When I was in marriage discussion with my now ex-husband, he had an idea of what I liked in terms of style etc for a diamond and I knew his budget.  I’m not a materialist woman and while I wanted a nice ring, it didn’t have to be the top of the line and it certainly didn’t need to meet his pre-determined budget to the dollar.  It was a custom-designed and made very pretty ring, which was later nested into a custom-designed and made band, but it didn’t have to be.  He could have gotten what he got, given it to me, and I’d still have been happy.  Why?  Because the simple fact that he wanted to marry me was sufficient.  Truth be told, I wore my engagement ring with limited frequency because I worked where I needed to put my hands in equipment and do things where having a ring on was a hindrance to my productivity.  I wore my alternate band on my ring finger which carried the same weight of significance and importance as my high-end ring/band did.  For me it wasn’t the size or quality, but the intent and purpose behind it.  Again, the REAL reason for it in the first place.  I’ve heard some women who are still wearing their original engagement ring say that their husbands had promised bigger ones over time as they bought what they could afford when they proposed and a good many of them refused the newer ring because it wouldn’t mean the same thing.  It wasn’t the size etc., of the ring that mattered, but the fact he bought her a ring.  Yes, for some of the more sophisticated or high-maintenance women out there, they’d be nagging their man for the upgraded version the minute he was financially able and that’s they prerogative; however, no new ring can ever redo the original proposal, the original significance, and the real love, time, and effort he put into getting the first.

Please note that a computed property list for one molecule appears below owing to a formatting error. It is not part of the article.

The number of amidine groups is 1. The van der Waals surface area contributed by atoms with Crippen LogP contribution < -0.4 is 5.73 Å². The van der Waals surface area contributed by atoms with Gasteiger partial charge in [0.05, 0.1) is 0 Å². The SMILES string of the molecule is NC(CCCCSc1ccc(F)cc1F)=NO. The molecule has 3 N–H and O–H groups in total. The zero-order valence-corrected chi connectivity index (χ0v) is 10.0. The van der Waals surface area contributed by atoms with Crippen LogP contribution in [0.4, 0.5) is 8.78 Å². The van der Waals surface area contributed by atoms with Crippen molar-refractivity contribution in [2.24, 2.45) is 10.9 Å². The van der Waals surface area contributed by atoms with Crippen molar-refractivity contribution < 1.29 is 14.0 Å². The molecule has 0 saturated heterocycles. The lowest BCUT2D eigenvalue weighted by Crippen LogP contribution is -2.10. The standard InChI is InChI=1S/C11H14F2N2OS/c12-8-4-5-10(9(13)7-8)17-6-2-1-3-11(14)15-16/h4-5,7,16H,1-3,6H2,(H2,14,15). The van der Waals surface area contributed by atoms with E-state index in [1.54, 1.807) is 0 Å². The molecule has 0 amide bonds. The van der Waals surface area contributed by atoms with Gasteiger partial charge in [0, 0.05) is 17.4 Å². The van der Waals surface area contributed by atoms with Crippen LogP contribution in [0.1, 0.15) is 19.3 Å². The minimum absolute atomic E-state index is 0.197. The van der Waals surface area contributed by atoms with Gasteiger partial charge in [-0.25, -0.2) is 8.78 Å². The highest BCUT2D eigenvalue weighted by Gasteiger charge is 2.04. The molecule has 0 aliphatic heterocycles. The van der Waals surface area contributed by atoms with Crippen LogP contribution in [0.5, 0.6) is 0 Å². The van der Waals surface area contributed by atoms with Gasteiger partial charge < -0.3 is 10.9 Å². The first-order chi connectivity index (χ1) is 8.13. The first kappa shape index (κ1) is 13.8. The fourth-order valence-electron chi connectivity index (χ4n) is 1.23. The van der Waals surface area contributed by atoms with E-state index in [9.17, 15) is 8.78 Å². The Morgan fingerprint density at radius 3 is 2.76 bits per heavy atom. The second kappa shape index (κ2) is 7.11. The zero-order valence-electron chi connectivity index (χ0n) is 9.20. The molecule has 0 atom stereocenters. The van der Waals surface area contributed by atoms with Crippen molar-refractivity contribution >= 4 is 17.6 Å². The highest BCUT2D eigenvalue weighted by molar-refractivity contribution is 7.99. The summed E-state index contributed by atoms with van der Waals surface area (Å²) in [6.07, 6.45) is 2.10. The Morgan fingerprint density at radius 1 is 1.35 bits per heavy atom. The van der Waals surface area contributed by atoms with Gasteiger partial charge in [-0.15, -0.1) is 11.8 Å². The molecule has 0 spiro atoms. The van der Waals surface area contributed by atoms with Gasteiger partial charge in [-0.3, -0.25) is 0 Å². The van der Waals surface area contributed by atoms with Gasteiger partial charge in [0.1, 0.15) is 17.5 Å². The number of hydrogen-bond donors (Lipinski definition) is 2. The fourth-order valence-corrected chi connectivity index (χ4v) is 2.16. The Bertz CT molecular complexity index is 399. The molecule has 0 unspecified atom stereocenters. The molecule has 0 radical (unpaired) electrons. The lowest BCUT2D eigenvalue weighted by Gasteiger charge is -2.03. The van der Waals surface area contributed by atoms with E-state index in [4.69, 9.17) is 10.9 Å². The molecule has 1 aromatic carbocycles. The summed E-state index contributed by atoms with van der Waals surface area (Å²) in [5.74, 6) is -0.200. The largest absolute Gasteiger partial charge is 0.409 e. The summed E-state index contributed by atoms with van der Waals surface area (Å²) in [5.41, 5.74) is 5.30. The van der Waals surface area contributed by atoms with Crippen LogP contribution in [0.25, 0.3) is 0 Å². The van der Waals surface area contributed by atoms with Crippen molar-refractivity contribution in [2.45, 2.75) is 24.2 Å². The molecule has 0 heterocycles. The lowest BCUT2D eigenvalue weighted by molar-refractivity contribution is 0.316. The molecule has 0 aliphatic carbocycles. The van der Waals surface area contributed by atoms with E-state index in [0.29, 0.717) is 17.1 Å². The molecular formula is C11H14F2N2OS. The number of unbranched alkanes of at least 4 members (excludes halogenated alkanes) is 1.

My man and I have discussed marriage and I’ve stated that I do not want an engagement ring.  I said I wanted a nice band as it still symbolized our love and commitment to each other.  He was quite taken aback and I think even a tad offended by it, but I spoke the truth.  I don’t need two rings to symbolize us; one is sufficient.  The ring I’ve looked at costs less than $1,000 dollars; yes, another blank stare, but it’s what I like and would want to wear.  Actually, I think the ring costs about $650.  I know the nay sayers are gagging at the bit for my decision and choice, but I don’t care and I don’t have to please them.  The engagement is not for their purpose or approval.  I’m very hard on my hands and could very easily chip or damage my ring; another reason why I don’t need one other than my band.  Should he decide he wants me to have an engagement ring; I still do not need anything fancy or grandiose and I’d be happy what whatever he presented me.  His proof of love is not in the ring, but in his actions, his intent, and his commitment to our future life together.